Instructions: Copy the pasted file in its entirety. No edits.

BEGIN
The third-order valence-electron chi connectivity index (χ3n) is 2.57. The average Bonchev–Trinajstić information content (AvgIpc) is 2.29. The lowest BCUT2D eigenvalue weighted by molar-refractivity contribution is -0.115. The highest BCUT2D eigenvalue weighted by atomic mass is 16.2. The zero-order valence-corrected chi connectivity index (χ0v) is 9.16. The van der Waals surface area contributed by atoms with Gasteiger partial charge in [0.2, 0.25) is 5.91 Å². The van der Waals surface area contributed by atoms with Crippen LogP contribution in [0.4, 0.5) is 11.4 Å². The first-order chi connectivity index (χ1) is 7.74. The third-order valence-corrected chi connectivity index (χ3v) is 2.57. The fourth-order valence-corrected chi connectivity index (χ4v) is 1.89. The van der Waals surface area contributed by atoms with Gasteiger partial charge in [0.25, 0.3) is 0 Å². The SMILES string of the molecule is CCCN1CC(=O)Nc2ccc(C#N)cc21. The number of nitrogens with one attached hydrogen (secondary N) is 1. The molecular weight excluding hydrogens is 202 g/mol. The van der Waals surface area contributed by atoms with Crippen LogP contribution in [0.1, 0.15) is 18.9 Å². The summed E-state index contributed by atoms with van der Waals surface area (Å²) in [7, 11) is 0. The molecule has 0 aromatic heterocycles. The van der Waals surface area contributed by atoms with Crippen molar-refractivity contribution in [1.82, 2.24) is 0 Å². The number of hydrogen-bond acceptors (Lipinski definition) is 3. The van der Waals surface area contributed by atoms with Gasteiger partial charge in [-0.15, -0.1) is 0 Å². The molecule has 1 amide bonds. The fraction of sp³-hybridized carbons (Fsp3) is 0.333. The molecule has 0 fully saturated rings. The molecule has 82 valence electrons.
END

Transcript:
The third-order valence-electron chi connectivity index (χ3n) is 2.57. The average Bonchev–Trinajstić information content (AvgIpc) is 2.29. The lowest BCUT2D eigenvalue weighted by molar-refractivity contribution is -0.115. The highest BCUT2D eigenvalue weighted by atomic mass is 16.2. The zero-order valence-corrected chi connectivity index (χ0v) is 9.16. The van der Waals surface area contributed by atoms with Gasteiger partial charge in [0.2, 0.25) is 5.91 Å². The van der Waals surface area contributed by atoms with Crippen LogP contribution in [0.4, 0.5) is 11.4 Å². The first-order chi connectivity index (χ1) is 7.74. The third-order valence-corrected chi connectivity index (χ3v) is 2.57. The fourth-order valence-corrected chi connectivity index (χ4v) is 1.89. The van der Waals surface area contributed by atoms with Gasteiger partial charge in [0.25, 0.3) is 0 Å². The SMILES string of the molecule is CCCN1CC(=O)Nc2ccc(C#N)cc21. The number of nitrogens with one attached hydrogen (secondary N) is 1. The molecular weight excluding hydrogens is 202 g/mol. The van der Waals surface area contributed by atoms with Crippen LogP contribution in [0.1, 0.15) is 18.9 Å². The summed E-state index contributed by atoms with van der Waals surface area (Å²) in [7, 11) is 0. The molecule has 0 aromatic heterocycles. The van der Waals surface area contributed by atoms with Crippen molar-refractivity contribution in [1.82, 2.24) is 0 Å². The number of hydrogen-bond acceptors (Lipinski definition) is 3. The van der Waals surface area contributed by atoms with Gasteiger partial charge in [-0.15, -0.1) is 0 Å². The molecule has 1 amide bonds. The fraction of sp³-hybridized carbons (Fsp3) is 0.333. The molecule has 0 fully saturated rings. The molecule has 82 valence electrons.